Well, let us start with the first one: the issue of the Millennium Development Goals. Last week, I was at a quarterly meeting where we received the MDG quarterly report. If you cast your mind back, at the end of that meeting, we said Nigeria cannot meet the MDG target by 2015, on the issue of child maternal mortality and morbidity and on the issue of poverty and hunger. On these three issues, we said we cannot meet the target by 2015. Even from their report, I included for them the Universal Primary Education because for us, now it is Universal Basic Education because there are policies in the basic education from basic one to nine. Really, there are these four of the eight MDG goals which are unlikely that we meet. At the investment level we are making today in these areas, it is unlikely that we meet them by 2015. But there are others, by the level of investment and efforts we are making today, we are likely to meet those goals by 2015. So what I have asked the Senior Special Assistant on the MDGs and other officials to do is to look at what we need to do between now and 2015 to ensure that we increase the pace of investment in these areas and to determine what additional time do we need to realistically be able to say that we will be able to achieve these human development goals. So this is what we are doing now: they are working it out now. We are aware of that and we are being frank to this nation that this is the position and that we have asked officials to look at these two issues. What we need to do is to raise the level of investment in these four areas between now and 2015 and at what time would we be able to say that we have made progress and achieve these goals. Is it by 2018, 2020, at what point? I told them that by the next meeting which will be in three months time, these are the issues we will be deliberating on.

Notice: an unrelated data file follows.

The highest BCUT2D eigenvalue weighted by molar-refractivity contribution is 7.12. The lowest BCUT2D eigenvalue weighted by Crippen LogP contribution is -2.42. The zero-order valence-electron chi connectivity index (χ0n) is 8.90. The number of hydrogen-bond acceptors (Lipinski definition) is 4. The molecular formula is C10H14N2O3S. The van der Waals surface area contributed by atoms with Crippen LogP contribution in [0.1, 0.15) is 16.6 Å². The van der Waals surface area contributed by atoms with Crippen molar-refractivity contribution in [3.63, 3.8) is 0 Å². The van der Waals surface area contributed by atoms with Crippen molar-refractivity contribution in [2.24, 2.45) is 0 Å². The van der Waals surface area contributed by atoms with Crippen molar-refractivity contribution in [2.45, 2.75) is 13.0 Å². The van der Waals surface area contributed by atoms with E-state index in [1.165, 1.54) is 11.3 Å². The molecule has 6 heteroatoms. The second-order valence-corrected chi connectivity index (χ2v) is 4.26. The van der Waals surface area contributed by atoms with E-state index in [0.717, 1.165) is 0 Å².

On the issues of economic melt-down, what we have seen is the function of corruption which is one of the factors that have to be tackled in this country to achieve these goals and this is one of the things. I hope it will work. I have set up a presidential task force on customs reforms. It has been inaugurated. I have asked the customs board to set it up and I have approved it because by the Act establishing the customs board, it has powers to do that-to set up a task force to ensure the implementation of the customs reforms within the next two years. The customs reform is not only to be able to clear our goods within 48 hours target, but also to bring down the issue of smuggling to allow the national domestic economy to grow. Right now, the level is that the economy cannot tolerate the kind of activities that are taking place including smuggling. I think that they have approved that we are on course on a proposal to set up a committee under the former United Nations Secretary, Mr. Koffi Annan to work out and see how to make a case because take the textiles for instance, we have identified, even though we are working on the N70 billion textile reform, we found out that one of the major problems facing the textile and garment industry in the country is counterfeiting from China, counterfeiting Nigerian textile and smuggling them into the country on a massive scale and this will require the intervention of the Chinese government. That is why we are setting up this committee and that is why I am of the opinion that I should take it up in the next ECOWAS meeting. So smuggling is one of the key and most challenging aspects of the customs reform. It is having a devastating effect on the nation’s economy. Now, on the fact that the economy is growing by six per cent per annum in spite of the melt-down: for the entire West African sub-region, the manufacturing sector, if you note, it has had little effect on the growth rate. Of course, you know that the manufacturing sector was down before the financial melt-down in this country. The largest manufacturing industry in this country is the textile and the textile industry has been down since the last six years, even more. So, almost 80 per cent of the industries in Kano, in the last five, six, seven years have been closed down. A lot of the industries had been closed down before the melt-down. That is one of the factors why in effect the manufacturing sector really contributes less than five per cent to the Gross Domestic Product (GDP) in this country. It is the agricultural sector that contributes about 60 per cent to the GDP. In agriculture, last year, we had a very good harvest. We have made a very serious progress in this sector in this country and we are taking measures, for instance, dedicating the natural resources fund for the next four years to agriculture for research and state governments for production. We are set, however, to go to the Central Bank to get N200 billion for the development of large-scale commercial farming. We have done one thing which has never been done before and which now is helping agriculture. Last year, we subsidised fertiliser and I think that it is about 500,000 metric tonnes. 650,000 was actually planned but I think that about 500,000 metric tonnes was distributed and subsidised to farmers and the state governments added another 25 percent, making it 50 per cent subsidy for fertiliser. The quantity of fertiliser last year, the ones that were successfully distributed on time before the rains was more than that of the last four years put together. So, we had a vote and we have guaranteed a minimum price for all agricultural projects and this guarantee of minimum price has kept the price to the farmers at competitive levels. Farmers get their products very cheaply. Government from this year guaranteed minimum price. The gross in agriculture is really good. It contributes 60 per cent to GDP and about twenty per cent is contributed by the oil and gas and you have the other sectors, financial sector and the service sectors. The manufacturing sector contributes about four (4) per cent. That is why the manufacturing is just coming into the country: there is no much impact on the GDP.